Lucka 16: The square peg in a round hole

During university I got tired of the curriculum. I only recovered my interest when I joined a research group in Oncology and worked on a real research project. There we were allowed to design our own experiments, to fail and to reflect about our mistakes. We didn’t get bad grades for that. In fact, we felt trusted and important. We learned as students and taught our peers about other things we were good at.

During postgraduate years, the preferred course was taught in a “chaotic” lab where the teacher said: here you have all reagents, decide for yourself what is the most suitable for your experiment. Improvise and be creative!

The best pedagogic course was an international MOOC (Massive Online Open Course) where we learned from and during the interaction between each other in multidisciplinary and multicultural groups. At the end we produced a blog where we reflected on what we’ve learnt.

But I’ve never reflected on why I liked these experiences so much until now after passing the edx course “Leaders of Learning”. Here, Dr. Richard Elmore presents a frame that helps to organize different points of views about learning, leading, organizing and even designing different learning spaces. It was then he made me think about where did I learn best? Which learning environments did I enjoy the most? Who were my best teachers? Why?
In this video that we co-produced with Filip Levälahti from Arcada, I explain Elmore’s frames more in detail and in this picture produced for the ONL course 2021 we illustrated with examples the way different learners might think about their learning situation.

So, as teachers we are facing an heterogeneous group of students where some will learn best from a structured and teacher-centered approach (Hierarchical Individual), some will enjoy some structure but also group work and interaction with the community (Hierarchical Collective), some will appreciate more a self-pace course they found in the internet where they don’t need to pass an exam (Distributed Individual), some will bloom in personal learning networks (Distributed Collective) and some will go over boundaries in this frame.

Therefore, as a teacher I started to think about what kind of students I wanted to form and how would I do that? If my duty is to make sure the students reach all learning goals, how should I formulate such? Which learning goals and outcomes should I strive for? Should I allow the students to formulate their own learning goals in line with certain topics? What possible ingredients should I incorporate in my courses to engage and motivate the majority of my students?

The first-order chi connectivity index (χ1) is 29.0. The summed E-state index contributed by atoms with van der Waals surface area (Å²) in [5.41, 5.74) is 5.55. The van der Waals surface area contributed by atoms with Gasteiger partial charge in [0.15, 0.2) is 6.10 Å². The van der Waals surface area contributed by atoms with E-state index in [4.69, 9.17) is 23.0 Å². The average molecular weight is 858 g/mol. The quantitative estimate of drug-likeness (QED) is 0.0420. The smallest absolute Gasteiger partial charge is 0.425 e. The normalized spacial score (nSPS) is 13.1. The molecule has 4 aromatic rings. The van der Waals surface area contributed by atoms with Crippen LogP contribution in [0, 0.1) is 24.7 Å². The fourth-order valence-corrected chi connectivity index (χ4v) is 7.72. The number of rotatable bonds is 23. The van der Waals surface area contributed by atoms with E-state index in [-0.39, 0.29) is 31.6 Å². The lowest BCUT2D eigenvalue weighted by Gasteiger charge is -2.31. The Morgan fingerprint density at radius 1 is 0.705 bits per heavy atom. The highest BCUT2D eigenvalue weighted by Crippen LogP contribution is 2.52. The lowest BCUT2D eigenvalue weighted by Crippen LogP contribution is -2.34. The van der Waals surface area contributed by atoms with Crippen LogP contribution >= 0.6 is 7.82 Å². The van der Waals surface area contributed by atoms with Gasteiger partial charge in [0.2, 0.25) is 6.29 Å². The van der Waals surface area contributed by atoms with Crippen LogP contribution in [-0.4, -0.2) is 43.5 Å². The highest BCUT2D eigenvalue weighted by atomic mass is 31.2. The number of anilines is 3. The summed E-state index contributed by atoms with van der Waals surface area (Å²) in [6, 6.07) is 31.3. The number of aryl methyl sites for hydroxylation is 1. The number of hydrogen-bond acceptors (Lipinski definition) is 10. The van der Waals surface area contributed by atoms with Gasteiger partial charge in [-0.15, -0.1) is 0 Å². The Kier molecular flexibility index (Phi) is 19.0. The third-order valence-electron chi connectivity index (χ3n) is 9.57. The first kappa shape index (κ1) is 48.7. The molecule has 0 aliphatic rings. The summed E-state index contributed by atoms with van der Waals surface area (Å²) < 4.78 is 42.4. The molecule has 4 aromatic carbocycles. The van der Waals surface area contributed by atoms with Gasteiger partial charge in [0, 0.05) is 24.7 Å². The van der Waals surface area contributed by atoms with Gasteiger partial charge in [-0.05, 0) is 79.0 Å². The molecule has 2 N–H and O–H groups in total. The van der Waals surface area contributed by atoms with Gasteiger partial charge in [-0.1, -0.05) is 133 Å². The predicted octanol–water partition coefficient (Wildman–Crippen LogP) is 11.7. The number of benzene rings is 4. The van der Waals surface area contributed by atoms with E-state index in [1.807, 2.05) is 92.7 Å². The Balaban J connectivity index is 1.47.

Now, dissecting the elements that made my experiences so appealing I could identify some factors that resonate somehow in the way we intend to teach at LiU: real world-inspired problems, design, experimentation, allowance to fail and time for reflection, trust, group discussions, multicultural and interprofessional environments, teacher and students interchangeable roles… I am just missing more of improvisation, transdisciplinary projects, creation/production where the students leave the class with something they’ve accomplished and can use sort of more of skillshares or makerspaces.

After revising this model, I also started to think about my son who said to me that he learns more from the internet than in school. I remembered my friend who dropped out from school because “he was bored”, the one student that jumped from engineering to medicine and was taking philosophy courses on the side, the ones learning through Domestika, Coursera, Khan Academy or Edx and tailoring their own curriculum…Logan LaPlante being happy in finding something fulfilling to do for a living…All of these people might not fit in just one learning type, in just one frame and might not thrive in one prearranged educational path, not because they’re are failures but because there must be other opportunities for them to fit in. Maybe we can start designing learning experiences that also accommodate those students who learn best in the collective distributed frame?

If we play with the idea of the future being about active choices, a place where knowledge is everywhere, content is everywhere as well as the teacher, where we learn in networks and in a personalized way maybe we discover that we won’t need to feel like a square peg in a round hole anymore.

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